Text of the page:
The main issue to be tied up is whether the problem of idolatry could in principle be resolved if the would-be Christian is sincere enough in his faith and belief. Idolatrous worship is not a matter of sincerity. Sincerity is something that other people judge of one another. It most certainly is not something that one can ascertain of one's own belief with any hope of integrity: the motivation to appear good & righteous in one's own eyes is simply too overwhelming. The struggle to overcome doubts of one's own sincerity results in an oscillations between the extremes of an overweening piety and an overweening feeling of sinfulness.

The issue of sincerity can be rephrased as authenticity vs. inauthenticity. Or more colloquially as "real" Christianity vs. "fake" Christianity. Or in terminology found in the New Testament: uncircumcised Christians vs. circumcised Christians, and Christians of the spirit vs. Christians of the flesh.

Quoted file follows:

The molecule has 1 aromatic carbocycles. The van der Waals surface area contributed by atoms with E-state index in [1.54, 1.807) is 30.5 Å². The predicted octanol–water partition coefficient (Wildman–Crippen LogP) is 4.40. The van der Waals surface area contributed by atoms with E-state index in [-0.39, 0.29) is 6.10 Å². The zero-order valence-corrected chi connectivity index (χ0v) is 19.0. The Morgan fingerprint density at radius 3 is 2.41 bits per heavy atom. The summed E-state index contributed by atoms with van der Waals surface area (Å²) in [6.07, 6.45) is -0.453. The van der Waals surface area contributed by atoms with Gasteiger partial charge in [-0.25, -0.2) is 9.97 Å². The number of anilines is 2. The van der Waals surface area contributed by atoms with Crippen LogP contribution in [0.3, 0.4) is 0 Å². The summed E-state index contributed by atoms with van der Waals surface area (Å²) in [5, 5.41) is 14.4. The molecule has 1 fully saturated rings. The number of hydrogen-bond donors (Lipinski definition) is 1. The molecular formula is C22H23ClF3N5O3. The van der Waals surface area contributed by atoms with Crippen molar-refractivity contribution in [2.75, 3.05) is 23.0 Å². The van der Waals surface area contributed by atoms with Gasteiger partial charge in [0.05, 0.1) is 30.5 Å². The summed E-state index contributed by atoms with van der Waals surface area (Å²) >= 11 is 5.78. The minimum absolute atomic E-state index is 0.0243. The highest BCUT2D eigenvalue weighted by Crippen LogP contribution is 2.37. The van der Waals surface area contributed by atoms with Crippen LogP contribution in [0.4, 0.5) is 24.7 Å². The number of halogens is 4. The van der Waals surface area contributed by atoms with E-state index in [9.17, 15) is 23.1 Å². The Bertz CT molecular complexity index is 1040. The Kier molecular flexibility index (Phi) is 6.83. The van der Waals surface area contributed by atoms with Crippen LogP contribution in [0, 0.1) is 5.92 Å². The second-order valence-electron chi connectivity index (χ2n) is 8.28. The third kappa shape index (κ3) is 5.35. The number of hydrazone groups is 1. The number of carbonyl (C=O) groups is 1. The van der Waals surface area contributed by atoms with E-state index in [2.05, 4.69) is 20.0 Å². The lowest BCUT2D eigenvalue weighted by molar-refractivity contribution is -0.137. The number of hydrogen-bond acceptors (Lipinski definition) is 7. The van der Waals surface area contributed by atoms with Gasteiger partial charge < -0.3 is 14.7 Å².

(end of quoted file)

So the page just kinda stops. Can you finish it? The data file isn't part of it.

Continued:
Attempts to resolve the idolatry issue by an appeal to sincerity and "true" belief presumes a number of things. First that there is a difference between sincere and insincere belief. Both sincere and insincere belief are attitudes towards one's own belief. When a believer becomes anxious about his belief, he is no longer living and feeling from within his faith. It is the difference between loving someone and speaking of one's love. In becoming anxious about his faith, the believer is no longer consumed by faith and the putative object of his faith. The believer feels himself cut off, cast out, and most vulnerable to seeking the how & why of his faith and belief.

At such moments the believer faces a most insidious temptation: judging his faith by the standard of quietude: the less troubled the believer is by objections the greater the faith. Faith then becomes a means to self-diminution and a means of avoiding engagement with the world that the believer's creator-God spoke into existence.